For another, they didn’t casually keep sending our own young men and women to be killed and maimed in such places. One Korea, one Vietnam and one Kuwait in half a century were enough to discourage such behavior.
What America lost on September 11, 2001 was more than 3000 innocent women, men and children. It lost social trust--the sense of not having to be constantly on guard against the malice of unknown people who want to hurt or kill us for no personal reason whatsoever.
Before then, we took much for granted: We could walk safely in front of cars that would stop for red lights, eat food that had passed through the hands of countless unseen people, turn over our children every day to strangers who would keep them safe and nurture them.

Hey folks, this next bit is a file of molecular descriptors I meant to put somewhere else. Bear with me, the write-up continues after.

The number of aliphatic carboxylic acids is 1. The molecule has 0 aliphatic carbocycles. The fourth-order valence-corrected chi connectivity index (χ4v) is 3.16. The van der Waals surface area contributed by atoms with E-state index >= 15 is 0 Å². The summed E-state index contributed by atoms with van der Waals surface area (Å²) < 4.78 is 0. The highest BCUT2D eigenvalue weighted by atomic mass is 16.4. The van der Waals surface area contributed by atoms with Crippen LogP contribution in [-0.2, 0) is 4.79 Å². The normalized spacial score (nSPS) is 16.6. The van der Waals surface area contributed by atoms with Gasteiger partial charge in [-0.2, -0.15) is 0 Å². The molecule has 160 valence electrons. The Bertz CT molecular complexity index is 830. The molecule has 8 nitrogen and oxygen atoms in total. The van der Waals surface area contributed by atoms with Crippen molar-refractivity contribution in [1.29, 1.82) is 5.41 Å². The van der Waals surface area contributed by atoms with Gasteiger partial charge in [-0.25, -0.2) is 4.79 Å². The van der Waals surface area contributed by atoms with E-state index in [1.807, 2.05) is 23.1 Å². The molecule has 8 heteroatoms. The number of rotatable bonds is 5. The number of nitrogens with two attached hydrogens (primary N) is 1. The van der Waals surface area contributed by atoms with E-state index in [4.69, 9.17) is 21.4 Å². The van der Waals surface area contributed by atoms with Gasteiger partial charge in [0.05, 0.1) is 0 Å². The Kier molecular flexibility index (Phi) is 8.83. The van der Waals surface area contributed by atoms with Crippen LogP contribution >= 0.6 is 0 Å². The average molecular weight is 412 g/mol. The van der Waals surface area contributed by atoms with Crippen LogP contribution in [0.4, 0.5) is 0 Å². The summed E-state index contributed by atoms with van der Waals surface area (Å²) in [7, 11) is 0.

We still do all that and more, but we can’t board a plane, sit in a stadium, attend a midnight movie, go to church or walk a crowded street with the same security we felt before 9/11/01. We live in a nation where, as Bill Clinton put it, it’s easier to get a gun than vote.
Our public life has become meaner, coarser and, in politics, we are not the people we were before--fiercely opinionated, intensely competitive but optimistic and generous underneath it all.
This anniversary of the fall of the Twin Towers and the attack on the Pentagon will pass with ritual moments of silence for what we lost that day.
Yet the biggest loss is the memory of who we were before then.